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US Department of Energy and Nuclear weapons

Hank Greely sent the most detailed account of the Department of Energy and nuclear weapons: "I worked for the Department of Energy from October 1979 to January 1980. The design, production, and testing of nuclear weapons had been intentionally kept out of military hands since shortly after World War II, when the Atomic Energy Commission was created. (It may be fair to date the separation even earlier, but I don't know whether the Manhattan Project should, or should not, be classified as "military".) The AEC was given very broad jurisdiction over nuclear power, both military and domestic. This led eventually to it having the conflicting responsibilities for promoting nuclear energy and regulating it. Once civilian nuclear power became controversial, this conflict of interest became politically unsustainable and the AEC was broken up into the Nuclear Regulatory Commission (NRC) and the Energy Research and Development Administration (ERDA) (I think I've got the right words to go with the acronym). At about the same time, the 1973 oil embargo exploded into the "first"energy crisis. Nixon's 1971 wage and price controls on the entire economy (an amazing action, when you stop and think about it, for a Republican president, perhaps akin to the steel import limits and pork-barrel farm bills imposed by "free trade" and "free market" President Bush - and done for similar electoral reasons) eventually disappeared for most of the economy but were retained and strengthened for oil and petroleum products. This was done through a White House office eventually called the FEA (Federal Energy Administration).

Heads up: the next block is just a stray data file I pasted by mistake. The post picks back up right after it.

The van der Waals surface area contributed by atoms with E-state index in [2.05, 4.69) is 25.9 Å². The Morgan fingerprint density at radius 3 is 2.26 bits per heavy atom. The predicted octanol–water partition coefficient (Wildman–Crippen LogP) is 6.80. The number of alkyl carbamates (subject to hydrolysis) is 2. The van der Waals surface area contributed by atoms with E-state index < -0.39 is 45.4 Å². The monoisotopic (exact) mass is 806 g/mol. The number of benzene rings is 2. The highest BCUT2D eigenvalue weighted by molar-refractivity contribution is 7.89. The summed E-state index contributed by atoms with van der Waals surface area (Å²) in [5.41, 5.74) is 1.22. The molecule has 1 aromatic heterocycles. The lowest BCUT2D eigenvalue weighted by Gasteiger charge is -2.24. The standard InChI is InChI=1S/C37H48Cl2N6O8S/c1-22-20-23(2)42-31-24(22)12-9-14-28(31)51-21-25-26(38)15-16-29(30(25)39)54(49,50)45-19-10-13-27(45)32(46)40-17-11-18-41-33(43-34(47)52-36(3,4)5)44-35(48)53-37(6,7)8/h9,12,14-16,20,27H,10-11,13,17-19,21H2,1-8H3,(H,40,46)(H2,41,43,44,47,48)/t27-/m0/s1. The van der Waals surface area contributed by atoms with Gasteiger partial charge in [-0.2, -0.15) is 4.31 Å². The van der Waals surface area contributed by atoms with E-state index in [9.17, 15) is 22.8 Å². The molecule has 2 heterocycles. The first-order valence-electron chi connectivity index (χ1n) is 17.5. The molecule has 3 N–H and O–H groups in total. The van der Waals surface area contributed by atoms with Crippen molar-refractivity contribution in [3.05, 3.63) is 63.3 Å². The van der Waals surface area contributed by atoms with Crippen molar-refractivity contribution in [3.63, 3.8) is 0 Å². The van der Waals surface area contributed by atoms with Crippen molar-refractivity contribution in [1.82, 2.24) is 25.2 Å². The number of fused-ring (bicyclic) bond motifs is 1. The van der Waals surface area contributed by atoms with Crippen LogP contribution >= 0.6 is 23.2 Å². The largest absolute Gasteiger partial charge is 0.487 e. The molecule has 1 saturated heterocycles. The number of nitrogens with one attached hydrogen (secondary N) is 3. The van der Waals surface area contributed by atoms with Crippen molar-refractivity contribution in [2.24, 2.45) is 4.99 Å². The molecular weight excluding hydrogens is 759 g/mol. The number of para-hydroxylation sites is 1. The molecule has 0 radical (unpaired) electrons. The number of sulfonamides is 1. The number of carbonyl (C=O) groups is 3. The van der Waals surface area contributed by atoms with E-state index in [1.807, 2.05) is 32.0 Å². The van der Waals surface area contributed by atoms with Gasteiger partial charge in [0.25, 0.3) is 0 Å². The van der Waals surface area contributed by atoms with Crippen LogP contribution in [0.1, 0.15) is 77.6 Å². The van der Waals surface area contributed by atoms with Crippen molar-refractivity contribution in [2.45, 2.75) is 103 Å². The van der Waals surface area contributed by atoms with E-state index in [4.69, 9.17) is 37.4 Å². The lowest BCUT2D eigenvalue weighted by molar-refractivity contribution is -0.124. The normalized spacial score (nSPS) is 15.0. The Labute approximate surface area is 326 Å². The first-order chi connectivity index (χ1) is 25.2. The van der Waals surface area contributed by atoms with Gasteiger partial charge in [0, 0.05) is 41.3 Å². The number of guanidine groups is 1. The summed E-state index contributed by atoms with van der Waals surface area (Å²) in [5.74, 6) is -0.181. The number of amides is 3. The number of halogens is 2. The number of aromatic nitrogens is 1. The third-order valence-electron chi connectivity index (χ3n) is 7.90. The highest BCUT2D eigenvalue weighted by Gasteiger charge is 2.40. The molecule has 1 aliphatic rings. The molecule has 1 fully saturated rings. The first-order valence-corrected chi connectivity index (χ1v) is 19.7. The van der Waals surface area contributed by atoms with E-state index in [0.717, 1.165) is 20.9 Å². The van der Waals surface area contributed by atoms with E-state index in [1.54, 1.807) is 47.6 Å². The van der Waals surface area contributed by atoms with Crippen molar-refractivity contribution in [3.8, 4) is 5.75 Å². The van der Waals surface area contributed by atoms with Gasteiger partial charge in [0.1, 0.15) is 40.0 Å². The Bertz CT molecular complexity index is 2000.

Part of President Carter's energy plan (remember, he thought it should be a Jamesian "moral equivalent of war") was to create a single Department of Energy to oversee all aspects of our energy problems. (Sound familiar?) The NRC and what had been the independent regulatory agency the Federal Power Commission (now renamed the Federal Energy Regulatory Commission) were to be independent regulatory agencies connected to, but not controlled by, the Department of Energy. ERDA, the FEA, various hydroelectric facilities previously run by the Department of Interior and the Army Corps of Engineers, and other smaller energy-related bodies throughout the government were to be thrown together into a new 20,000 employee federal agency. ERDA - and development, testing, and control over nuclear weapons - went to the Department of Energy because 1) no one wanted to challenge the idea of civilian control over the weapons, 2) it would have been hard to separate non-nuclear weapons aspects of ERDA from the nuclear weapons aspects, and 3) putting it with all the other energy and nuclear related stuff in Energy seemed to make sense. The Defense Programs part of DOE was, I believe, from the beginning its largest division, in dollars an in people.